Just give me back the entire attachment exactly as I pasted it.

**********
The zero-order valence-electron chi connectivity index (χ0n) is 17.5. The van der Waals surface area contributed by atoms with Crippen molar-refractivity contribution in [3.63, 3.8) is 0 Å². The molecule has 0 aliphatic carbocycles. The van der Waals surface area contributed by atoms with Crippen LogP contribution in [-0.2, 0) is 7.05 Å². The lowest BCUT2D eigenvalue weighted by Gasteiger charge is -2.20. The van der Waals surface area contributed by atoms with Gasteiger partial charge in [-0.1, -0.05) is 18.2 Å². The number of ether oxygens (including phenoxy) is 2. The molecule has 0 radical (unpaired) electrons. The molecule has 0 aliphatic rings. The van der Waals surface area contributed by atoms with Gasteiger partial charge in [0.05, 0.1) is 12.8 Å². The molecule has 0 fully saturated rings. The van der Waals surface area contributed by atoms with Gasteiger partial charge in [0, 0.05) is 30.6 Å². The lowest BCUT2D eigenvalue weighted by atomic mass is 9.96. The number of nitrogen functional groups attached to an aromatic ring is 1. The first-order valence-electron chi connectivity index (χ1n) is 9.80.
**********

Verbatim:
The zero-order valence-electron chi connectivity index (χ0n) is 17.5. The van der Waals surface area contributed by atoms with Crippen molar-refractivity contribution in [3.63, 3.8) is 0 Å². The molecule has 0 aliphatic carbocycles. The van der Waals surface area contributed by atoms with Crippen LogP contribution in [-0.2, 0) is 7.05 Å². The lowest BCUT2D eigenvalue weighted by Gasteiger charge is -2.20. The van der Waals surface area contributed by atoms with Gasteiger partial charge in [-0.1, -0.05) is 18.2 Å². The number of ether oxygens (including phenoxy) is 2. The molecule has 0 radical (unpaired) electrons. The molecule has 0 aliphatic rings. The van der Waals surface area contributed by atoms with Gasteiger partial charge in [0.05, 0.1) is 12.8 Å². The molecule has 0 fully saturated rings. The van der Waals surface area contributed by atoms with Gasteiger partial charge in [0, 0.05) is 30.6 Å². The lowest BCUT2D eigenvalue weighted by atomic mass is 9.96. The number of nitrogen functional groups attached to an aromatic ring is 1. The first-order valence-electron chi connectivity index (χ1n) is 9.80.